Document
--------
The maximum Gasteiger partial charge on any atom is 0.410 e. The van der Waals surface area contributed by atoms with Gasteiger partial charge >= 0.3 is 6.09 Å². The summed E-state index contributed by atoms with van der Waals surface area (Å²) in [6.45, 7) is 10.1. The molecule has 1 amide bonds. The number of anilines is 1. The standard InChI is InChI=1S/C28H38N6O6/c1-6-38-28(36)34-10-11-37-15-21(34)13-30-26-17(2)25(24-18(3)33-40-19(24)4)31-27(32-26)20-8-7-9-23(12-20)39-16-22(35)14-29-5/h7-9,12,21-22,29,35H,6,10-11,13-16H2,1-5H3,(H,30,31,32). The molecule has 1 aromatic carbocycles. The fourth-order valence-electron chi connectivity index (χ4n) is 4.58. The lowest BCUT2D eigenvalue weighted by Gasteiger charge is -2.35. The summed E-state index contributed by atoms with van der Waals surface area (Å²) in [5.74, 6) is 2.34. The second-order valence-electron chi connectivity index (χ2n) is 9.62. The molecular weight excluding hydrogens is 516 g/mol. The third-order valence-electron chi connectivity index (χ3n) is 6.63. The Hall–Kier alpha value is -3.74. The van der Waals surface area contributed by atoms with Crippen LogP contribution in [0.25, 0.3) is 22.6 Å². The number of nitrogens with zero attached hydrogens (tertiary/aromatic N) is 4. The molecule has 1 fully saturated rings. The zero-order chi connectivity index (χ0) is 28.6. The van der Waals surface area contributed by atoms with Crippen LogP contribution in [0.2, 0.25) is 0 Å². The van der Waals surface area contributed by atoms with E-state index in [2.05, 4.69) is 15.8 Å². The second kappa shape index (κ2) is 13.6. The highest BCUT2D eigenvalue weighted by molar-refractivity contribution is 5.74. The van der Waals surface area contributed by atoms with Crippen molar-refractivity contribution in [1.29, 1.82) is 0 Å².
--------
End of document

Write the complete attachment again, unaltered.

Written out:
The maximum Gasteiger partial charge on any atom is 0.410 e. The van der Waals surface area contributed by atoms with Gasteiger partial charge >= 0.3 is 6.09 Å². The summed E-state index contributed by atoms with van der Waals surface area (Å²) in [6.45, 7) is 10.1. The molecule has 1 amide bonds. The number of anilines is 1. The standard InChI is InChI=1S/C28H38N6O6/c1-6-38-28(36)34-10-11-37-15-21(34)13-30-26-17(2)25(24-18(3)33-40-19(24)4)31-27(32-26)20-8-7-9-23(12-20)39-16-22(35)14-29-5/h7-9,12,21-22,29,35H,6,10-11,13-16H2,1-5H3,(H,30,31,32). The molecule has 1 aromatic carbocycles. The fourth-order valence-electron chi connectivity index (χ4n) is 4.58. The lowest BCUT2D eigenvalue weighted by Gasteiger charge is -2.35. The summed E-state index contributed by atoms with van der Waals surface area (Å²) in [5.74, 6) is 2.34. The second-order valence-electron chi connectivity index (χ2n) is 9.62. The molecular weight excluding hydrogens is 516 g/mol. The third-order valence-electron chi connectivity index (χ3n) is 6.63. The Hall–Kier alpha value is -3.74. The van der Waals surface area contributed by atoms with Crippen LogP contribution in [0.25, 0.3) is 22.6 Å². The number of nitrogens with zero attached hydrogens (tertiary/aromatic N) is 4. The molecule has 1 fully saturated rings. The zero-order chi connectivity index (χ0) is 28.6. The van der Waals surface area contributed by atoms with Crippen LogP contribution in [0.2, 0.25) is 0 Å². The van der Waals surface area contributed by atoms with E-state index in [2.05, 4.69) is 15.8 Å². The second kappa shape index (κ2) is 13.6. The highest BCUT2D eigenvalue weighted by molar-refractivity contribution is 5.74. The van der Waals surface area contributed by atoms with Crippen molar-refractivity contribution in [1.29, 1.82) is 0 Å².